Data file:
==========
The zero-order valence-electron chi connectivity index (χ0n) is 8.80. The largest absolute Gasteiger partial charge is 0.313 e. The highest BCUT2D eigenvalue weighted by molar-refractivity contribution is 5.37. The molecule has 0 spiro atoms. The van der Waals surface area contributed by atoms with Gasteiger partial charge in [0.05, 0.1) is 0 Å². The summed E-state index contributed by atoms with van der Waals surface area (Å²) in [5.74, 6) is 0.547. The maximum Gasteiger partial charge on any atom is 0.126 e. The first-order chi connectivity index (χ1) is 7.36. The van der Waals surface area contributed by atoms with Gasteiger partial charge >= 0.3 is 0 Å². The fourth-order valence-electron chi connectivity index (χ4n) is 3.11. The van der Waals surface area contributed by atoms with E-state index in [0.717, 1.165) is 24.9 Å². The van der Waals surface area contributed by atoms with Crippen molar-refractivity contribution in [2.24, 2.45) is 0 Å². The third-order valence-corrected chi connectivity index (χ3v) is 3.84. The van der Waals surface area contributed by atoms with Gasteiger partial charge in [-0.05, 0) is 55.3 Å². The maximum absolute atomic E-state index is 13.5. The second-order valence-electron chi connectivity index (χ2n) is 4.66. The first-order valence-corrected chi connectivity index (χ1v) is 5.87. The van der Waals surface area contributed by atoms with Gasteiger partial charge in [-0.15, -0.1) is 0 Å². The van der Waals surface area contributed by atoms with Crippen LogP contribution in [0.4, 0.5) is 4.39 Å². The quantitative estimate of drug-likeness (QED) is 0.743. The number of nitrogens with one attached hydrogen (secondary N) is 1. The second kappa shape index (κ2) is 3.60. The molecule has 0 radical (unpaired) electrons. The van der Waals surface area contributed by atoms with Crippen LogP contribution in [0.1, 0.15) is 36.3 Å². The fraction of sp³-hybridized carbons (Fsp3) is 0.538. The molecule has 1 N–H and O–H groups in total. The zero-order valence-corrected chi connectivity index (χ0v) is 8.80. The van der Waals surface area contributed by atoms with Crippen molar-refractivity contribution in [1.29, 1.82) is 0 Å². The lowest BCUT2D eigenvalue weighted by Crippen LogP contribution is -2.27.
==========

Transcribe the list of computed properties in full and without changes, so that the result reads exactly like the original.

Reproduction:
The zero-order valence-electron chi connectivity index (χ0n) is 8.80. The largest absolute Gasteiger partial charge is 0.313 e. The highest BCUT2D eigenvalue weighted by molar-refractivity contribution is 5.37. The molecule has 0 spiro atoms. The van der Waals surface area contributed by atoms with Gasteiger partial charge in [0.05, 0.1) is 0 Å². The summed E-state index contributed by atoms with van der Waals surface area (Å²) in [5.74, 6) is 0.547. The maximum Gasteiger partial charge on any atom is 0.126 e. The first-order chi connectivity index (χ1) is 7.36. The van der Waals surface area contributed by atoms with Gasteiger partial charge >= 0.3 is 0 Å². The fourth-order valence-electron chi connectivity index (χ4n) is 3.11. The van der Waals surface area contributed by atoms with E-state index in [0.717, 1.165) is 24.9 Å². The van der Waals surface area contributed by atoms with Crippen molar-refractivity contribution in [2.24, 2.45) is 0 Å². The third-order valence-corrected chi connectivity index (χ3v) is 3.84. The van der Waals surface area contributed by atoms with Gasteiger partial charge in [-0.05, 0) is 55.3 Å². The maximum absolute atomic E-state index is 13.5. The second-order valence-electron chi connectivity index (χ2n) is 4.66. The first-order valence-corrected chi connectivity index (χ1v) is 5.87. The van der Waals surface area contributed by atoms with Gasteiger partial charge in [-0.15, -0.1) is 0 Å². The van der Waals surface area contributed by atoms with Crippen LogP contribution in [0.4, 0.5) is 4.39 Å². The quantitative estimate of drug-likeness (QED) is 0.743. The number of nitrogens with one attached hydrogen (secondary N) is 1. The second kappa shape index (κ2) is 3.60. The molecule has 0 radical (unpaired) electrons. The van der Waals surface area contributed by atoms with Crippen LogP contribution in [0.1, 0.15) is 36.3 Å². The fraction of sp³-hybridized carbons (Fsp3) is 0.538. The molecule has 1 N–H and O–H groups in total. The zero-order valence-corrected chi connectivity index (χ0v) is 8.80. The van der Waals surface area contributed by atoms with Crippen molar-refractivity contribution in [1.29, 1.82) is 0 Å². The lowest BCUT2D eigenvalue weighted by Crippen LogP contribution is -2.27.